Defending against phishing
One of those key vulnerabilities, particularly in the run-up to Christmas, is social engineering - a technique used to deceive and manipulate victims to reach a certain goal, such as unauthorized access to a computer system, for financial gain or causing harm or disruption. Social engineering may, in some cases, be considered an art of manipulation; it is well planned, researched and executed in order to lure victims into revealing sensitive information or granting unauthorized access. From an attacker’s standpoint, it makes sense to focus on the behavioral patterns of humans. And what is one behavior that most of us do at this time of year? Christmas shopping!
According to UK online retail association IMRG, the combination of Black Friday discounts and coronavirus restrictions will make November a record-breaking month for online retail. In the first week of the month, online sales were up 61 percent compared with the same period last year. And with many people working from home, it is highly likely that many of these sales were made by employees were using their time at home to make the most of the occasional downtime to browse ecommerce sites on their corporate devices.
Technical countermeasures against phishing attempts and detecting malicious activities today are much more robust than they have been in the past. The human, on the other hand, is more complex and harder to predict in certain scenarios, while easy to manipulate in others. In the rush to grab a festive bargain, there is a risk that staff may fall victim to tried and tested methods of coercion:
- E-mails: cybercriminals use the name and layouts of known services or organizations (including retailers) to trick the user into clicking on a link or downloading a malicious file attachment.
- Fake websites: they look legitimate but are fraudulent copies. They trick the users into giving their personal information and/or into clicking on a malicious link and/or into downloading malware (sometimes without even knowing it).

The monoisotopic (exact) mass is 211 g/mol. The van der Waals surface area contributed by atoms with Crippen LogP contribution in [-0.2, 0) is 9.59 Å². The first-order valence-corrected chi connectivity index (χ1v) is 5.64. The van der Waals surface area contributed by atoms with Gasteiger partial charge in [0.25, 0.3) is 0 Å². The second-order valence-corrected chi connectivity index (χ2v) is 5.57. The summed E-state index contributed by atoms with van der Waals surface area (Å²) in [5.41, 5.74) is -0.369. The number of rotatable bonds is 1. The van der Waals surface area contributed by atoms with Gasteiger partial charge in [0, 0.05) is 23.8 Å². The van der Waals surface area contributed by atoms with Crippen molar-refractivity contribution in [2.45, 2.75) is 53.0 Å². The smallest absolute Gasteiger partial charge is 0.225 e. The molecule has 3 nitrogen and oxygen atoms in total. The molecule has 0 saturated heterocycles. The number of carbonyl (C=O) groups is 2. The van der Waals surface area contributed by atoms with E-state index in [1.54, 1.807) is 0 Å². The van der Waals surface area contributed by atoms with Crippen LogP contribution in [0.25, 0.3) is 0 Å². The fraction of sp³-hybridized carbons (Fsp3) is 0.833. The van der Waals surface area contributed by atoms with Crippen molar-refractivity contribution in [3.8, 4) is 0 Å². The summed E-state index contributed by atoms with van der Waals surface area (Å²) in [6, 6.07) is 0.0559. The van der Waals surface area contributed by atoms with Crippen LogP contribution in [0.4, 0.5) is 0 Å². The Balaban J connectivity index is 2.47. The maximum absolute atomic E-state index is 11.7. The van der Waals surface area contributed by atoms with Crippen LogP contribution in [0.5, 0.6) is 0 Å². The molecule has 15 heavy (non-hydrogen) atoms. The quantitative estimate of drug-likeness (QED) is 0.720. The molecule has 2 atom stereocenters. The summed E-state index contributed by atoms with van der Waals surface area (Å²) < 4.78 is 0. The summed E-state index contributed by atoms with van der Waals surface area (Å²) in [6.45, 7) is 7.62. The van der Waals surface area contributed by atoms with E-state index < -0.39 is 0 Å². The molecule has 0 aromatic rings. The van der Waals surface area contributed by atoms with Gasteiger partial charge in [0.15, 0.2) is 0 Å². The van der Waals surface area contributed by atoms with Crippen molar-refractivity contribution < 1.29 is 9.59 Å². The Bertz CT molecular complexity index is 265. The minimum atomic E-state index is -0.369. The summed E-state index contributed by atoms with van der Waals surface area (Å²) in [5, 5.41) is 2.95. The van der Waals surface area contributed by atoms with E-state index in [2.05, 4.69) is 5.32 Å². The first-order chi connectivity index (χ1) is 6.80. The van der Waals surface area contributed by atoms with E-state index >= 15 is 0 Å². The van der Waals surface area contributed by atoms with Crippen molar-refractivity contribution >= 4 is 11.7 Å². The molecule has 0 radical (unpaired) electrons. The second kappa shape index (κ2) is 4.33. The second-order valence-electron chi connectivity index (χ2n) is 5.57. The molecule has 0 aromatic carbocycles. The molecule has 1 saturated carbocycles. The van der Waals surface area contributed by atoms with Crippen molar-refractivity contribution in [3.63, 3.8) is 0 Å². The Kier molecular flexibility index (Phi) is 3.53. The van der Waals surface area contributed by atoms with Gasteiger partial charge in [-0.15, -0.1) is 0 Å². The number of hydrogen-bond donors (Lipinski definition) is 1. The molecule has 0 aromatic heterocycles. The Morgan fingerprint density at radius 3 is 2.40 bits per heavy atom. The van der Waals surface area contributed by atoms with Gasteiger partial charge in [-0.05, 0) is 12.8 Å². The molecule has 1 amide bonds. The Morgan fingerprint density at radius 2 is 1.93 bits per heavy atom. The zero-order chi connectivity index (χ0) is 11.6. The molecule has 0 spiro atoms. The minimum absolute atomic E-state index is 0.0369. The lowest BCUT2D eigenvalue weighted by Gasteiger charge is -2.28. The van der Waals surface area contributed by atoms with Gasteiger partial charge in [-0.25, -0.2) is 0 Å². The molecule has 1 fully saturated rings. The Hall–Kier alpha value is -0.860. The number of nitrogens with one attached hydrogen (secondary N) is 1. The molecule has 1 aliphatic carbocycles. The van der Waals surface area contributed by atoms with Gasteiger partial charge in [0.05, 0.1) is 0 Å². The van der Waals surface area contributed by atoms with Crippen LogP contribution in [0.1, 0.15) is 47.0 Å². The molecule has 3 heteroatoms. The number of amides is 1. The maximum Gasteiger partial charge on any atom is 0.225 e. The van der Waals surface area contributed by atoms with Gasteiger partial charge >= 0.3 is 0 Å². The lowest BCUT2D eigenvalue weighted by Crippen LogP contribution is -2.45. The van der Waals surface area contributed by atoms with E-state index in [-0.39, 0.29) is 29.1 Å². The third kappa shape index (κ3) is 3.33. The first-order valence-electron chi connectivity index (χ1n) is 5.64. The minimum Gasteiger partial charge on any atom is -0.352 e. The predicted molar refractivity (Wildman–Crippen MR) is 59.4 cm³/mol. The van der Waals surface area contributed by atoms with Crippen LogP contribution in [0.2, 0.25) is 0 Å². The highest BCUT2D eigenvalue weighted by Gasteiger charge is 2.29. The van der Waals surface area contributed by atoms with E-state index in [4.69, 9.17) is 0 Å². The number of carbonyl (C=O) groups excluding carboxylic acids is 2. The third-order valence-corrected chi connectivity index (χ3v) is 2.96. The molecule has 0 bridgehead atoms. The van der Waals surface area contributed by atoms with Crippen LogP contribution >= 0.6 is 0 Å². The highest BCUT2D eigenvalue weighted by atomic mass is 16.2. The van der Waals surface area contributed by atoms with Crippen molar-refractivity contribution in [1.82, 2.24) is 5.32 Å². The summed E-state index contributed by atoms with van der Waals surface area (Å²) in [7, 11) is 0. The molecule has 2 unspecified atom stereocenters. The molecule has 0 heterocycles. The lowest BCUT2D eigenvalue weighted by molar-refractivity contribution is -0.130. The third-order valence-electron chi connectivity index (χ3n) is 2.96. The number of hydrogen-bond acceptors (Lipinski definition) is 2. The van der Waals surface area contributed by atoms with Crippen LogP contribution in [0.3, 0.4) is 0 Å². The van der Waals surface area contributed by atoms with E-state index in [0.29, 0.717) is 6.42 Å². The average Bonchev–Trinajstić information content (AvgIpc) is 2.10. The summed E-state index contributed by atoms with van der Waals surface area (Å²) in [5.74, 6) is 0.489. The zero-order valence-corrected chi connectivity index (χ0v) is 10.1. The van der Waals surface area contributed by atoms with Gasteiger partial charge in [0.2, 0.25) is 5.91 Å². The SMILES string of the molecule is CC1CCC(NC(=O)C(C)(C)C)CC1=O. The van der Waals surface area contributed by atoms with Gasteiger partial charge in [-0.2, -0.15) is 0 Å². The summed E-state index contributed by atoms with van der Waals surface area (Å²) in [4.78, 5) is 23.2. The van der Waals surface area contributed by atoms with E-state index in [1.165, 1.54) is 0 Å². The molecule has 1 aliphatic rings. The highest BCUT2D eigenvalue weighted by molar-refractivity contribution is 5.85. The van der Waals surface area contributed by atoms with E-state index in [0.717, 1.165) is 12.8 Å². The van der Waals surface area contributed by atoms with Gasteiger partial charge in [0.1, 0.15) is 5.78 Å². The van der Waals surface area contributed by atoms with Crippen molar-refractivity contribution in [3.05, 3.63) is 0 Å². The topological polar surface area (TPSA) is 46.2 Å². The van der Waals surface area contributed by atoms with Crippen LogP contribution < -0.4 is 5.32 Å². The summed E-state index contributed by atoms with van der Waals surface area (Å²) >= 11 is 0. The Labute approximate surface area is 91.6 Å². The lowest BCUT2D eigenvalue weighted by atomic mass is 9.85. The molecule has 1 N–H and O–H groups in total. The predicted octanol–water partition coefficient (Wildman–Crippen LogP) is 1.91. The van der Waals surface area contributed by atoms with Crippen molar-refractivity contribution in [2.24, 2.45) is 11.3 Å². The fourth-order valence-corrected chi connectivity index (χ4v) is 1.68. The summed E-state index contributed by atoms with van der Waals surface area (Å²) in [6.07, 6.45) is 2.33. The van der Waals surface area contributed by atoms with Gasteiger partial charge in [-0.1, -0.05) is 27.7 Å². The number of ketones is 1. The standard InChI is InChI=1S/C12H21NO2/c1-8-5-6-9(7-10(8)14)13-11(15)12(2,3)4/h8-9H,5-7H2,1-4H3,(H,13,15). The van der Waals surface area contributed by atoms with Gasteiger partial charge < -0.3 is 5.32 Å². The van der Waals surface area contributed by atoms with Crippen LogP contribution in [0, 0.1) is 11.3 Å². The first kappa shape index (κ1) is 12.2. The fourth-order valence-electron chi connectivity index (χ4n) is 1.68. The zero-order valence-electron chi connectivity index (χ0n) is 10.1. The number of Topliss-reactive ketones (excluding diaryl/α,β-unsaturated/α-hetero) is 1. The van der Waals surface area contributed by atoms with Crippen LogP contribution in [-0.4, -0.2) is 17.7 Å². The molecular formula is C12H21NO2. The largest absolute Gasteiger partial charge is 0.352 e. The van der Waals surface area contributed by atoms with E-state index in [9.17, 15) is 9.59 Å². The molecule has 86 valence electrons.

So, while we may be less than a month until the big day, it is vital that your security teams remain vigilant to ensure an unwitting employee avoids falling foul of a devious cyber scam and turn the next few weeks into a ‘nightmare before Christmas’. Here are some top tips on the steps organizations can take now to help them have a happy festive period:
- Education, education, education: Regular communication with your staff about evolving threats is vital. And make sure they know the basics: check the authenticity of messages received, whatever the channel you receive it from: email, SMS, instant messaging, social media, etc. Elements to check are, in particular: the sender, the content of the message (spelling error or bad translation), urgent demand or unusual one.
- Review back up and disaster recovery. Two real threats which have arguably escalated due to the pandemic are ransomware and Denial of Service. Take some time to review the state of your backups and the readiness of your data and disaster recovery processes. Think about the data being generated by home workers – if you don’t already have a suitable backup system to support remote working, then public cloud solutions like Google Cloud, Dropbox and Microsoft OneDrive may present a viable alternative.
- Prepare for the worst: The less prepared a company is for a cyber-crisis, the more serious and difficult the impacts will be. However, it’s important to distinguish between a cyber security incident and a cyber crisis. A crisis is exceptional. It cannot be resolved by the usual processes and within the normal functioning realm of an organization. Employees involved in managing a crisis must step outside their usual roles and responsibilities. Most companies use the word “crisis” to describe incidents that they could manage without disrupting their practices. The difference between a crisis and a security incident requires a certain maturity and/or good training.
Stuart Reed, UK Director, Orange Cyberdefense